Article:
Premiers agreed that a successful outcome in the new round of agriculture negotiations in the World Trade Organisation (WTO) is essential for the long-term viability and growth of the Canadian agri-food sector. They agreed that current international trade practices in agriculture continue to be a major contributing factor to depressed farm incomes in the grains, oilseeds, forage crops and livestock sectors in Canada.

Accordingly, Premiers called on the federal government to aggressively pursue: the international elimination of export subsidies, the elimination of, or at least a substantial reduction in, production and trade distorting domestic subsidies; greater disciplines on all other forms of subsidy; a liberalized trade regime; and substantial increases in market access for Canadian agricultural and food products. They encouraged Canada to work more closely with the 'Cairns Group' of agriculture exporting countries to achieve these objectives in the WTO.

Premiers also called on the federal government to ensure that the WTO's rules on technical barriers to trade and plant and animal health and safety remain based on sound science so that they do not become disguised impediments to international market access for Canada's agricultural and food products, while maintaining the right of governments to take necessary measures to protect health and safety in their jurisdiction.

Premiers further noted that Canada is active in the agriculture negotiations pertaining to the proposed Free Trade Area of the Americas (FTAA) and called on the federal government to pursue strong subsidy and market access objectives in the FTAA as well as in the WTO.

Finally, Premiers discussed the state of bilateral agricultural trade with the United States. They lent their support to the bilateral Canada-U.S. Record of Understanding (ROU) on Agricultural Trade as the preferred mechanism for resolving agricultural trade irritants with the U.S., and they noted and strongly endorsed the work of their Ministers of Agriculture in the Provinces-States Advisory Group in relation to the ROU. Further, Premiers recognized the important role that provinces and territories can play in informal dispute settlement by establishing and maintaining effective working relations with U.S. state governments and their associations.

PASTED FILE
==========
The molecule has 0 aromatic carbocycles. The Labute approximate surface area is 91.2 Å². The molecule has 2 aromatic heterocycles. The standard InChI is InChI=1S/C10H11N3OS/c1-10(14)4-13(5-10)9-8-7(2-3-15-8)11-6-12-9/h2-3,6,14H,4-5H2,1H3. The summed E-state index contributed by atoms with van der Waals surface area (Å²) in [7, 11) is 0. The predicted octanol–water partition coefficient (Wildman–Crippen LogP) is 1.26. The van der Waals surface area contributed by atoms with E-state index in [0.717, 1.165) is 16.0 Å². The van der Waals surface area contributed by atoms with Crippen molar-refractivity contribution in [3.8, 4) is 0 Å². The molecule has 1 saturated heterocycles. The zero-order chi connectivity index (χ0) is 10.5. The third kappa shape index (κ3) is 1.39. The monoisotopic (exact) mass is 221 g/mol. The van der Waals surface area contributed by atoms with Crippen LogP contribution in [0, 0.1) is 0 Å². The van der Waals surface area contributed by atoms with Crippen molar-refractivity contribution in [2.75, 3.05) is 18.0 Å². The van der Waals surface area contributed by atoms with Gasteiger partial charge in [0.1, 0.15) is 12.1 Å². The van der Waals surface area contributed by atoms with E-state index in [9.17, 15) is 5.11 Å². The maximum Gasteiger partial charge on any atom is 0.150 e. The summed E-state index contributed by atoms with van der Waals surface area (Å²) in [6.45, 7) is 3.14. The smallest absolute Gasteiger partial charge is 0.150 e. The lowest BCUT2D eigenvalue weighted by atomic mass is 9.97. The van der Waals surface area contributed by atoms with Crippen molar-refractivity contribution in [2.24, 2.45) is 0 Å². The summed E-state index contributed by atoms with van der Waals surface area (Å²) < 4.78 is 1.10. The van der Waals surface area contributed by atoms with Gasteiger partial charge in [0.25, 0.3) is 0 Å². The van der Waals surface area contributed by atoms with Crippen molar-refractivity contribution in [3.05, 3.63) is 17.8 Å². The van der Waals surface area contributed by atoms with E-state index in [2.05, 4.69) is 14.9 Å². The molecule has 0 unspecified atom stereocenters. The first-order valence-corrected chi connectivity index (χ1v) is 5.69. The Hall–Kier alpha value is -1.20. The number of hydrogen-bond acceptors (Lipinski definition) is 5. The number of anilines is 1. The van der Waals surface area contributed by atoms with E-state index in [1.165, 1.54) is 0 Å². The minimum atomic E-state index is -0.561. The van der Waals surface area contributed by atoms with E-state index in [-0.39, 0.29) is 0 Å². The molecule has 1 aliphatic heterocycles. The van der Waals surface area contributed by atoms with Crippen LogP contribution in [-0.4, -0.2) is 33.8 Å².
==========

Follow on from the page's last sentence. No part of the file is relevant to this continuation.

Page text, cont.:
Premiers reaffirmed the importance of continuing to provide a high level of environmental protection, supporting sustainable development, meeting environmental responsibilities, and ensuring efficient forms of economic growth.

Premiers discussed several critical environmental issues including protection of endangered species, review of the Canadian Environmental Assessment Act, and climate change, including the potential impact on the various regions of Canada. On these matters, Premiers stressed that the federal government must recognize the role of provinces and territories and respect their responsibilities.

Premiers agreed it is important to protect endangered species and reaffirmed their support for the "National Accord for the Protection of Species at Risk." They expressed concern with the duplicative measures contained in the new federal Bill C-33, the Species at Risk Act. Premiers noted that the proposed legislation would enable federal intrusion on management responsibilities for provincial land and natural resources. They called on the federal government to work with provinces and territories to ensure that the proposed federal approach respects jurisdictional responsibilities and complements provincial programs and actions to protect species at risk.

Premiers agreed that changes are required to the Canadian Environmental Assessment Act to recognize the need for a "one project-one assessment" approach to ensure more effective and timely environmental assessments and to recognize the processes that provinces and territories already have in place. They urged the federal government to incorporate the common set of proposals developed by provinces and territories that improve the assessment process by clarifying federal and provincial/territorial responsibilities in environmental assessments.

Premiers discussed the need to undertake reasonable actions to pursue the most efficient and cost-effective options to reduce greenhouse gases. They called on the federal government to ensure meaningful provincial/territorial participation in ongoing international climate change negotiations and in key Canada-wide and international discussions.


Premiers acknowledged the efforts by northern governments to establish an economic partnership with the Government of Canada, which will assist in capitalizing on the wealth of the North. Premiers called on the federal government to work with Nunavut, Yukon, and the Northwest Territories to provide economic development assistance and to promote strategic private sector investments now in order to maximize benefits from economic growth. Premiers agreed that strong northern economies will reduce dependencies and are beneficial to all Canadians.

Premiers supported the three Territories in their efforts for devolution of complete jurisdiction over crown lands, minerals and natural resources. Devolution is a key to long-term economic self-reliance and responsible government in the North and must be done in a manner that respects the priorities and values of each territory.